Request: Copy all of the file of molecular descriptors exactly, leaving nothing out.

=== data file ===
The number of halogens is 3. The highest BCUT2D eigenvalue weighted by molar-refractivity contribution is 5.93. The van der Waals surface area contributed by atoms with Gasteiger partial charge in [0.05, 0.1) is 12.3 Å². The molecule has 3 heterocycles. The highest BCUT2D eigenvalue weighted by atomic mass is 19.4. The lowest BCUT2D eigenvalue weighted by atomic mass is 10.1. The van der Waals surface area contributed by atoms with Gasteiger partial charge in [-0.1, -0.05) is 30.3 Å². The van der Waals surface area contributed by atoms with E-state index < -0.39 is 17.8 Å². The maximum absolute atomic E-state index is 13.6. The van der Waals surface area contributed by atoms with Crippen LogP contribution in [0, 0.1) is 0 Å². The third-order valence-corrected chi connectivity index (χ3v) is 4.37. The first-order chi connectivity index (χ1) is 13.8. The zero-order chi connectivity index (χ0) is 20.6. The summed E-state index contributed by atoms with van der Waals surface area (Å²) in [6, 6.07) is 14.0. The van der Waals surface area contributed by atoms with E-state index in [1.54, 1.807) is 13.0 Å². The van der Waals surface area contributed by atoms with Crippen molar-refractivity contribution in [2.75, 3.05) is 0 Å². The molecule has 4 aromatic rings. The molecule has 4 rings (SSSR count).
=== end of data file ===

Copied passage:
The number of halogens is 3. The highest BCUT2D eigenvalue weighted by molar-refractivity contribution is 5.93. The van der Waals surface area contributed by atoms with Gasteiger partial charge in [0.05, 0.1) is 12.3 Å². The molecule has 3 heterocycles. The highest BCUT2D eigenvalue weighted by atomic mass is 19.4. The lowest BCUT2D eigenvalue weighted by atomic mass is 10.1. The van der Waals surface area contributed by atoms with Gasteiger partial charge in [-0.1, -0.05) is 30.3 Å². The van der Waals surface area contributed by atoms with E-state index < -0.39 is 17.8 Å². The maximum absolute atomic E-state index is 13.6. The van der Waals surface area contributed by atoms with Crippen LogP contribution in [0, 0.1) is 0 Å². The third-order valence-corrected chi connectivity index (χ3v) is 4.37. The first-order chi connectivity index (χ1) is 13.8. The zero-order chi connectivity index (χ0) is 20.6. The summed E-state index contributed by atoms with van der Waals surface area (Å²) in [6, 6.07) is 14.0. The van der Waals surface area contributed by atoms with E-state index in [1.54, 1.807) is 13.0 Å². The van der Waals surface area contributed by atoms with Crippen molar-refractivity contribution in [2.75, 3.05) is 0 Å². The molecule has 4 aromatic rings. The molecule has 4 rings (SSSR count).